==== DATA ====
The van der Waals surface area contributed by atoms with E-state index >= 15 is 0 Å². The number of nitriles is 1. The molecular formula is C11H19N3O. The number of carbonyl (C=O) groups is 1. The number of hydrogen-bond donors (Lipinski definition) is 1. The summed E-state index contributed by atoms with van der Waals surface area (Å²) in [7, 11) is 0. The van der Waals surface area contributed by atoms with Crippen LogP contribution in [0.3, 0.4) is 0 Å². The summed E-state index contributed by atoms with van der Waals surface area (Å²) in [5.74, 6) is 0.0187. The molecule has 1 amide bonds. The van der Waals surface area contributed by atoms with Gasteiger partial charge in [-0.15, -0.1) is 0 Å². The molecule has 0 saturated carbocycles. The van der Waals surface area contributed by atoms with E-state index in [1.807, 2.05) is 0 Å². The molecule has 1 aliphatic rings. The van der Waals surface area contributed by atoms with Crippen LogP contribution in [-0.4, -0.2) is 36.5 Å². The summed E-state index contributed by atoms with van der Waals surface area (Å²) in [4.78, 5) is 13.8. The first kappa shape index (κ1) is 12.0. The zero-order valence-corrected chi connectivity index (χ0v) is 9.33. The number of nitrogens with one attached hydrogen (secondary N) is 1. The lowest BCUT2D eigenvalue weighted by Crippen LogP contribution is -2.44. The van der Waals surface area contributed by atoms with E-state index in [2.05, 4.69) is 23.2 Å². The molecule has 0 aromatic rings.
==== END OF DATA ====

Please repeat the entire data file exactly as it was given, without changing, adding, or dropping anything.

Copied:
The van der Waals surface area contributed by atoms with E-state index >= 15 is 0 Å². The number of nitriles is 1. The molecular formula is C11H19N3O. The number of carbonyl (C=O) groups is 1. The number of hydrogen-bond donors (Lipinski definition) is 1. The summed E-state index contributed by atoms with van der Waals surface area (Å²) in [7, 11) is 0. The van der Waals surface area contributed by atoms with Crippen LogP contribution in [0.3, 0.4) is 0 Å². The summed E-state index contributed by atoms with van der Waals surface area (Å²) in [5.74, 6) is 0.0187. The molecule has 1 amide bonds. The van der Waals surface area contributed by atoms with Gasteiger partial charge in [-0.15, -0.1) is 0 Å². The molecule has 0 saturated carbocycles. The van der Waals surface area contributed by atoms with E-state index in [1.807, 2.05) is 0 Å². The molecule has 1 aliphatic rings. The van der Waals surface area contributed by atoms with Crippen LogP contribution in [-0.4, -0.2) is 36.5 Å². The summed E-state index contributed by atoms with van der Waals surface area (Å²) in [4.78, 5) is 13.8. The first kappa shape index (κ1) is 12.0. The zero-order valence-corrected chi connectivity index (χ0v) is 9.33. The number of nitrogens with one attached hydrogen (secondary N) is 1. The lowest BCUT2D eigenvalue weighted by Crippen LogP contribution is -2.44. The van der Waals surface area contributed by atoms with E-state index in [2.05, 4.69) is 23.2 Å². The molecule has 0 aromatic rings.